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May 24, 1924 - Image 4

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Text
Publication:
The Michigan Daily, 1924-05-24

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THE MICHIGAN DAILY_

at tt74ateJ

Al, NEWSPAPER OF THE
NERSITY OF? MICIGAN
ed every morning except Monday
e University ytear by the Board in
fStudent Pulhlications.
rs ofWestern Conference Editorial
gy.
ssociated Press is e: lusively en~
he use for republication of all newsI
credit-ed to it or not otherwisef
n this piper and the local news pub.
Iat the postoffice at Ann tAr' x: ,
'as second class matter. Special rate
c granted b". Third Assistant Post-
eneral.
;;tics by~ caritcr, $3.5n by mail,,
Annt,.ArbTor Press Ruilding, May-
et.
comnicat~iofl, not extceedmg 300o
ill be published iu The Dail at
tion of the Editor. Upon request,
tT of communicant will, be re-
sconfidential.
_F14TORIAL STAFF
:iepiiooes, 2414 pod 176-1
MIANAGING EDITOR
H-ARRY D. 110EY
Board Chairman.. . . . C. Morarity
or .........3. C. Garlinghouse
Night Editors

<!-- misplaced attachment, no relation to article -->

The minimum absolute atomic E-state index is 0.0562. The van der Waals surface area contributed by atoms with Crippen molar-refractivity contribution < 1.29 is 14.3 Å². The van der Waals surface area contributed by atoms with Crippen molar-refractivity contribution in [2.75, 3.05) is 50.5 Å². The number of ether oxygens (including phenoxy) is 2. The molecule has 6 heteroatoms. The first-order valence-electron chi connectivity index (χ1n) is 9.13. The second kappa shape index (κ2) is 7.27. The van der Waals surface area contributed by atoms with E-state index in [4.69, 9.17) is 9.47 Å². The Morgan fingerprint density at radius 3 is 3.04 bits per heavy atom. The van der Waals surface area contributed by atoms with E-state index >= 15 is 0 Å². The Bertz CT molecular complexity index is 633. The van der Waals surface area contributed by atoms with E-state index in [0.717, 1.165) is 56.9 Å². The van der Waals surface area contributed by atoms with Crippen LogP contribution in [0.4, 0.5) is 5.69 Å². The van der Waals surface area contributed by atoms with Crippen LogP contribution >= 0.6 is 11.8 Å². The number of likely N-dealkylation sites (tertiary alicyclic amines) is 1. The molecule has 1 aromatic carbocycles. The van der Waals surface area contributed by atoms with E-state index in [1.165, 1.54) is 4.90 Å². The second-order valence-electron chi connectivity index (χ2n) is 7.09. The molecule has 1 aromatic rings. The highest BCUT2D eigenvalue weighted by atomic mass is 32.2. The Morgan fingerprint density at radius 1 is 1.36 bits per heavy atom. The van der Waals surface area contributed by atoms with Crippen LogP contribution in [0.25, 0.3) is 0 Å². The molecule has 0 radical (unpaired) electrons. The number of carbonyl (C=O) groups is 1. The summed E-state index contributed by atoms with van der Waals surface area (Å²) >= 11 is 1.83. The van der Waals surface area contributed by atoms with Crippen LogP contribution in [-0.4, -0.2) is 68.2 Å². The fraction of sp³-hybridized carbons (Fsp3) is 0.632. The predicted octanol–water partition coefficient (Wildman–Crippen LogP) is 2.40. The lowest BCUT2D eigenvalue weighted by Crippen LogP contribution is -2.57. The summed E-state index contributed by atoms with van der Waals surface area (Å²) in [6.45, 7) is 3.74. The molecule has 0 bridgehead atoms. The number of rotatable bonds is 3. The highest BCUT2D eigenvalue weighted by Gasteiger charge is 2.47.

les A. B1. Counable,.1%r
Clai k T. '.l: iske
}'. M. Wagner
dito ,,........ Ralph 1 . byrs
Euitor........Winona Hibbard
ditor...............Ruth A. Rowell
City Editor...., Kenn--th C. Kellar
Michigaun:vews Bureau. R. G. Ramnsay
sEditor ...Robert B. Henderson
'Assistants
arley Eliz~abeth ieiberrnann
rtcnan It. S. Mansfield
i'acrcll E. C. Mack
liqx er Verena Mor~an
row'u llarold ;Moore
ourad Carl Ohtlr~acher
to Cote ll ydle Peirc6
avis Andrew Propper
hrlch 1i0arie (Reed
rnambterg Reina Reichrnant7
irtnerEdni1arie Schrauder
Heath C. A. Stevens
ry W. HI. Stoneman
llouseworth Marjorie Sweet
ine Frederic G. TFelmos
Kamnin :'. R. Thal
Kell 1V. J. Wa? thour
ndalll Het an Wise

FEMINIZATION AND THlE
HUM-3A ITiES
After all the discussion there has.1
been of co-education, its 'merits and~
its faults, it might seem to be ex-1
tremely difficult to say something new I

mmrrrrmrrar~urrraimp.

r

RIE SPY CTPIJLLY
D)EDICATED TO
STEVE DE~CATUJR

7

6

i

6 r

on the subject. Nevertheless, Prof.
Rollo Walter Brown, an educator of
considerable note, in a recent article.
does bring forth a point that at least
seems to be new.
Professor Brovwn is opposed -to the
mingling of the sexes in colleges, and
yet he dismisses as either trivial or
fabsurd practically all of the stock
arguments against it. Hle ridicules
the idea that young men and women1
ha~ve jany m~ore or different oppor-
tunitie sfor' association in th~e co-
e-iucatioal' institutions thanh they do
fi those where the sexes are segre-
gated, or than they do when at home.
He does not share, or at any rateI
he does not mention, the argumexat of
such, a noted authority as. Dr. Muen-
sterberg that girls when in classroom
with boys necessitate a feminization
' f the instruction given.
Professor Brown's grievance is dif-
ferent from all these and perhaps